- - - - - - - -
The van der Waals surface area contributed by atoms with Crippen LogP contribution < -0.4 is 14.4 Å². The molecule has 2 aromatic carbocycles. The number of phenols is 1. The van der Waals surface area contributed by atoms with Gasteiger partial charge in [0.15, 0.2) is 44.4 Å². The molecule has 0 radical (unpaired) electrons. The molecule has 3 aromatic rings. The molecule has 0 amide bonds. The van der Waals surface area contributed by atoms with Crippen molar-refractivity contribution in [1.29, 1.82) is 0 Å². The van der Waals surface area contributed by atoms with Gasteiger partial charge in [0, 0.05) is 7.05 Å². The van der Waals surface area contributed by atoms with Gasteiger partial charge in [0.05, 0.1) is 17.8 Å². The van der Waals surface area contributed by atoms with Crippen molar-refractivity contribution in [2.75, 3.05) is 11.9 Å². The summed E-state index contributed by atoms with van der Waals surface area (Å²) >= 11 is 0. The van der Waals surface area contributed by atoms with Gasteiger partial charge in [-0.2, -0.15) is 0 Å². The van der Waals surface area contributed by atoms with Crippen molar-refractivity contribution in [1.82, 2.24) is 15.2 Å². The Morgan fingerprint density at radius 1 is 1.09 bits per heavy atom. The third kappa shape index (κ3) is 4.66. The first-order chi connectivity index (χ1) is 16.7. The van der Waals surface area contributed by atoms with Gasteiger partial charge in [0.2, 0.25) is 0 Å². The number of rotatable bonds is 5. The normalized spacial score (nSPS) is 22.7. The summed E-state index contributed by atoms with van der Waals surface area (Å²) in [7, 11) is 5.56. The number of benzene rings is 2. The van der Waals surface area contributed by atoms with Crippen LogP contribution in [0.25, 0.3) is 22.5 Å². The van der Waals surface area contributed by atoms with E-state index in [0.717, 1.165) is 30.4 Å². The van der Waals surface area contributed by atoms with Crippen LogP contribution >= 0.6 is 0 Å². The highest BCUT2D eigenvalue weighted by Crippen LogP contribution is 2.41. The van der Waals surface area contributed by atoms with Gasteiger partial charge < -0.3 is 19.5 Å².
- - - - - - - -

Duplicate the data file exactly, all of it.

The van der Waals surface area contributed by atoms with Crippen LogP contribution < -0.4 is 14.4 Å². The molecule has 2 aromatic carbocycles. The number of phenols is 1. The van der Waals surface area contributed by atoms with Gasteiger partial charge in [0.15, 0.2) is 44.4 Å². The molecule has 0 radical (unpaired) electrons. The molecule has 3 aromatic rings. The molecule has 0 amide bonds. The van der Waals surface area contributed by atoms with Crippen molar-refractivity contribution in [1.29, 1.82) is 0 Å². The van der Waals surface area contributed by atoms with Gasteiger partial charge in [0, 0.05) is 7.05 Å². The van der Waals surface area contributed by atoms with Gasteiger partial charge in [0.05, 0.1) is 17.8 Å². The van der Waals surface area contributed by atoms with Crippen molar-refractivity contribution in [2.75, 3.05) is 11.9 Å². The summed E-state index contributed by atoms with van der Waals surface area (Å²) >= 11 is 0. The van der Waals surface area contributed by atoms with Gasteiger partial charge in [-0.2, -0.15) is 0 Å². The van der Waals surface area contributed by atoms with Crippen molar-refractivity contribution in [1.82, 2.24) is 15.2 Å². The Morgan fingerprint density at radius 1 is 1.09 bits per heavy atom. The third kappa shape index (κ3) is 4.66. The first-order chi connectivity index (χ1) is 16.7. The van der Waals surface area contributed by atoms with Gasteiger partial charge in [0.2, 0.25) is 0 Å². The number of rotatable bonds is 5. The normalized spacial score (nSPS) is 22.7. The summed E-state index contributed by atoms with van der Waals surface area (Å²) in [7, 11) is 5.56. The number of benzene rings is 2. The van der Waals surface area contributed by atoms with Crippen LogP contribution in [0.25, 0.3) is 22.5 Å². The van der Waals surface area contributed by atoms with E-state index in [0.717, 1.165) is 30.4 Å². The van der Waals surface area contributed by atoms with Crippen LogP contribution >= 0.6 is 0 Å². The highest BCUT2D eigenvalue weighted by Crippen LogP contribution is 2.41. The van der Waals surface area contributed by atoms with Gasteiger partial charge < -0.3 is 19.5 Å².